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Far East Kingdoms

Early Cultures


Óc Eo Culture (Iron Age) (Cambodia & Vietnam)
c.AD 1 - 630

FeatureHuman history in Asia as a whole provides one of the earliest stories outside of the Near East and Africa. However, human history in South-East Asia is relatively obscure. Anatomically modern humans in the form of Homo sapiens reached the region around 60,000 BC, quickly expanding into Oceania and East Asia soon afterwards (see the Hominid Chronology feature link for more).

Continuing from where the Dong Nai culture left off, the Óc Eo culture flourished for over half a millennium in the far south of Vietnam and south-eastern Cambodia, and in part alongside the more northerly Sa Huỳnh culture during the first two centuries AD. Located in the Mekong delta, this region was dominated by proto-Khmer people. Its archaeological culture is tied closely to the little-known kingdom of Funan which bordered the Cham people to the north.

The culture's type site was first excavated in 1942. It formed the kingdom's main port between the second century BC and the twelfth century AD. The region is dominated by an ancient network of canals which crisscross the flatlands around the delta. One canal stretches sixty-eight kilometres to connect the port to the Angkor Borei district of today's Cambodia. This is thought to have been the kingdom's capital, just inside Cambodia's modern border with Vietnam.

However, with excavations only having begun in 1996, more work is needed to provide any concrete confirmation. Óc Eo culture sites are sprinkled across the southern regions of Vietnam, but are at their heaviest around the Mekong delta in the far south.

Finds from the type site include pottery, tools, jewellery, jewellery production casts, coins, and religious statues. Remarkably, some jewellery imitates Roman empire coins of the Antonine second century AD period, probably due to a recorded diplomatic connection with China in this period.

Traditional House, Vietnam

(Information by Peter Kessler, with additional information from Vietnam: A New History, Christopher Goscha, from Early Mainland Southeast Asia, C Higham (River Books Co, 2014), from Southeast Asia: A Historical Encyclopaedia, from Angkor Wat to East Timor, Keat Gin Ooi (ABC-Clio, 2004), from Survey of the Southern Provinces of Cambodia in the pre-Angkor Period, Kuoch Haksrea (MPhil thesis, School of Oriental and African Studies, University of London, 1976), and from External Links: Bradshaw Foundation, and Vietnam (Countrystudies), and Pre-Dong Son cultures (Vietnam National Museum of History).)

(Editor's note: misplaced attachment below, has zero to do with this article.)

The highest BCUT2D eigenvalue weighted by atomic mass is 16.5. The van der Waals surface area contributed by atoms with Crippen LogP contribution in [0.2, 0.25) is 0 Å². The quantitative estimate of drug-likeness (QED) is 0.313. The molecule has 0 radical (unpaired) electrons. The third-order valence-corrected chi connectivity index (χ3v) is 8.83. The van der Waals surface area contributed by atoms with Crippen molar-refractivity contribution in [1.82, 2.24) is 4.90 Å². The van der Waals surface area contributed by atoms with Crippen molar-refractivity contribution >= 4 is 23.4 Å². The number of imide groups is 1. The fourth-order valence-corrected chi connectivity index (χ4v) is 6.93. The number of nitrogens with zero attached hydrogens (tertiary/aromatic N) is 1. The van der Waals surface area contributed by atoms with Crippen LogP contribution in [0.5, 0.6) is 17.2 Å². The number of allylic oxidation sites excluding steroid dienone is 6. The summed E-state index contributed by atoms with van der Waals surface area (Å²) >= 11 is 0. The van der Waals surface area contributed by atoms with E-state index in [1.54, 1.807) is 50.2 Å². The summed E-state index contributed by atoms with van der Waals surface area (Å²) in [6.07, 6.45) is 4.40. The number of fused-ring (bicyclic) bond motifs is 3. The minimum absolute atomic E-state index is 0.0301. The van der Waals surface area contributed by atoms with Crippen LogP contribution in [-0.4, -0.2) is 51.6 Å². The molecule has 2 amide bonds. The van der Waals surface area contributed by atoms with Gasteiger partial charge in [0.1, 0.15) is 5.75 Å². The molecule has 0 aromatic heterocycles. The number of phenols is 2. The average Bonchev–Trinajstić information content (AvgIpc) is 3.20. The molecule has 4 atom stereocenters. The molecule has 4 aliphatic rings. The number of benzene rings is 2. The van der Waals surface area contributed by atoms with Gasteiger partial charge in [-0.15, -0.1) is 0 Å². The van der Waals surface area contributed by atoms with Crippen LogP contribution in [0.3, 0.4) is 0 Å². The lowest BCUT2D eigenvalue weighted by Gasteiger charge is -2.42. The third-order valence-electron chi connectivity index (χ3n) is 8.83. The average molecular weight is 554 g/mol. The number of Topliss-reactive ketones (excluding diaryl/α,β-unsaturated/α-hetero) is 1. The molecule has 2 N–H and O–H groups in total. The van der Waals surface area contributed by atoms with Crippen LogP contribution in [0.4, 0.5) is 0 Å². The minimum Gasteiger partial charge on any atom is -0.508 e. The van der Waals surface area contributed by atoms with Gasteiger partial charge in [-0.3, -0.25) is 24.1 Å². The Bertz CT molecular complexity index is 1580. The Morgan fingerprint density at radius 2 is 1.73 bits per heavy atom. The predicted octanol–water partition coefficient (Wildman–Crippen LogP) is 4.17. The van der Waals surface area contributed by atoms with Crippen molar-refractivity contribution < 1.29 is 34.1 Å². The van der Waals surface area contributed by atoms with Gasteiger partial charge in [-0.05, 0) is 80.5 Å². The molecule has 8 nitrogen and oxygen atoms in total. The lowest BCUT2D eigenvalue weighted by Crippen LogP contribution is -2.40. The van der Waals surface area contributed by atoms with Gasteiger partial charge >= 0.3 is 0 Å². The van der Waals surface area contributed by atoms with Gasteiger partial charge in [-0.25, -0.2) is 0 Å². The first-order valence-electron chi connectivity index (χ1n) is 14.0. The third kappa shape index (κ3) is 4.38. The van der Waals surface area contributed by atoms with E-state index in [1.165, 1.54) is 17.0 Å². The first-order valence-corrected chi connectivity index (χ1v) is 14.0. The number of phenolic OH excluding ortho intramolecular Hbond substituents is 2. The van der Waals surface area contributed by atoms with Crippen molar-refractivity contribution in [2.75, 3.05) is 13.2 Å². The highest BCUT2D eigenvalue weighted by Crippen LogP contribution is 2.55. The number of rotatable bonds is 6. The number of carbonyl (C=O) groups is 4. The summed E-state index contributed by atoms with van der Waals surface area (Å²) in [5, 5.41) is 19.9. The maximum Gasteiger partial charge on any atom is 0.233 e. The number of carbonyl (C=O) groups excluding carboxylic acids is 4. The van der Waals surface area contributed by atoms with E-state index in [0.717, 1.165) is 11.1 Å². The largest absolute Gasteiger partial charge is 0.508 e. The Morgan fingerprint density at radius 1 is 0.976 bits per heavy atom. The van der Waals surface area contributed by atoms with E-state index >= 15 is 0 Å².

late 1st century AD

According to Cham inscriptions and later tradition, a trader by the name of Kaupdinya founds a kingdom in the Mekong delta by the name of Funan. (now in southernmost Vietnam and south-eastern Cambodia). He and his native queen rule over an Indianised population in the region.

Queen Soma of Funan
Queen Soma and Kaundinya, her Indian husband and co-ruler are often claimed as the founders not only of Funan but of Chen-La and its successor, the Khmer empire

Their new kingdom is represented in the archaeological record by the Óc Eo culture. The area in which the culture's type-site lies presents a feature which is common to the entire Mekong delta region. It is an alluvial plain from which emerge scattered mounds, often of insignificant height, and recognisable by the presence of piles of blocks, slabs of granite, and also bricks.

The centre of this plain is occupied by the Phnom Bathe, a granitic massif which dominates the entire western part of the Transbassac. Judging from remains which have been recovered from this massif, it is clear that it is intensively populated in the first millennium AD and is probably one of the most ancient sacred places within the kingdom of Funan.

Oc Eo Culture
The Iron Age Óc Eo culture of southern Vietnam and areas of Cambodia serves as the archaeological expression of the kingdom of Funan, with this item dating from near its end in the early 600s AD

550 - 627

Funan has been the dominating power in the southern region of South-East Asia for five centuries. After 550 it had been eclipsed by Chen-La, perhaps surviving as a vassal state.

North-eastern Funan territory is gradually absorbed into the growing Cham domains so that the language or dialect of Funan is lost in preference to Cham tongues. The remainder is absorbed into Chen-La (by 627) and then the Khmer empire.


The Óc Eo culture comes to an end in South-East Asia following the termination of the kingdom of Funan in 627. The kingdom of Chen-La is now the dominant power in the region while, to its north, the Cham-dominated kingdom of Lâm Ấp has entered a highly obscure period.

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